Mother-Calf Vocal Communication in Atlantic walrus (Igloolik, NU, Canada)Entry ID: 450_0_IPEV_FR
Abstract: Atlantic walrus Mothers and Calves' vocalisations were recorded in natural context in 2006 and 2008 in the Foxe Basin, Igloolik, Nunavut, Canada.
In total, 544 barks from 22 calves and 164 barks from 11 females have been recorded and analysed. Further vocalisations produced by adults have also been recorded in different social contexts as well as some underwater vocalisations. In addition to ... these recordings, playback tests on females were performed to assess calf's vocal recognition, and propagation tests of calls over water and ice surface have been carried out to assess the efficiency of vocal communication in their natural environment.
These data have been submitted to publication, the abstract is copied below:
In all colonial pinnipeds studied, mother-young vocal recognition exists and allows rapid and reliable meetings in spite of the confusing environment of the breeding colony. The efficiency of this recognition process guarantees pup survival, especially in species where females alternate foraging sea trips and lactation periods on land. The Atlantic Walrus (Odobenus rosmarus rosmarus) is a highly gregarious pinniped with females attending their calves for an extended period of time (2-3 years). Although we expect mother-calf vocal recognition to occur in this species due to the high density of individuals packed in herds, it has never been experimentally demonstrated. Here, we assessed the individual stereotypy of both mother and calf barks recorded in the wild by measuring frequency and temporal acoustic parameters. Both discriminant function and artificial neural network analyses resulted in high correct classification rates, underlying a well-defined individual stereotypy in parameters related to frequency modulation and frequency values. Playback experiments showed that mothers were more responsive to the barks of their own calf than to those of unrelated young. Finally, propagation experiments revealed that barks propagate at greater distances over water surface than over ice, acoustic features such as frequency modulation and frequency spectrum being highly resistant to degradation during propagation. Thus, acoustic analysis and propagation experiments suggest that these frequency parameters might be the key acoustic features involved in the individual identification process. This experimental study clearly demonstrates that Atlantic walrus has developed a highly reliable mother-calf vocal communication allowing such strong social bond.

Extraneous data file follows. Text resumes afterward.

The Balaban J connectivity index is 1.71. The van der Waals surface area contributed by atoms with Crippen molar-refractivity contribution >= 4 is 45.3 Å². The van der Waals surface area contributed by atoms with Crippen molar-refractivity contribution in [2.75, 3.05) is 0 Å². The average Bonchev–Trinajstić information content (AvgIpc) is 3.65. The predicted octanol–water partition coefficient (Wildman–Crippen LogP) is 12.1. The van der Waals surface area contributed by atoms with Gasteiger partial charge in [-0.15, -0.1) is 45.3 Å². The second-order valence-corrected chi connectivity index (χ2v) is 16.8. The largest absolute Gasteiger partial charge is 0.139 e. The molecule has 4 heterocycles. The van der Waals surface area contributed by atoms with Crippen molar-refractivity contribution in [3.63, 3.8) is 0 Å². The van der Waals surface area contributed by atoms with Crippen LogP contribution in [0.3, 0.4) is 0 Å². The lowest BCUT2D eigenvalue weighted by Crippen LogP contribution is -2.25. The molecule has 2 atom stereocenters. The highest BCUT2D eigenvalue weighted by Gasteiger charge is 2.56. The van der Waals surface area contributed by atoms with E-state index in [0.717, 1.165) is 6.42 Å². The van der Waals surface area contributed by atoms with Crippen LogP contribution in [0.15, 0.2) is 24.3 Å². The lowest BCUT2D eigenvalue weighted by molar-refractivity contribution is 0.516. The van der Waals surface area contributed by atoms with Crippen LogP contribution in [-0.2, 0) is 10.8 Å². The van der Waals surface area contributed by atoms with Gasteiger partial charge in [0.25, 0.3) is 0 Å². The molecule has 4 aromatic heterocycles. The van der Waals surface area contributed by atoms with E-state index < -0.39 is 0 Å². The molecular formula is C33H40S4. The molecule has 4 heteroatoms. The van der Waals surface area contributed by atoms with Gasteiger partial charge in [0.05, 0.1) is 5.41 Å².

Start Date: 2006-05-30Stop Date: 2006-07-02
Start Date: 2008-05-29Stop Date: 2008-06-26
ISO Topic Category
Quality Sound recordings and playback tests were all assessed in 2006. Vocalisations were recorded with the best signal-to-noise ratio, at a 44-kHz frequency sample, 16 bits, wav format.
The same equipment has been used for all recordings (Sennheiser shotgun microphones & Marantz digital recorders; CRT hydrophone).
Access Constraints Limited access to the recordings. Please contact the main investigator.
Data Set Progress
Role: TECHNICAL CONTACT
Role: DIF AUTHOR
Phone: +33 1 69 15 68 26
Fax: +33 1 69 15 77 26
Email: isabelle.charrier at u-psud.fr
NAMC - Universitť Paris Sud, BatÓment 446
Postal Code: 91405
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Creation and Review Dates
DIF Creation Date: 2009-11-03
Last DIF Revision Date: 2016-11-18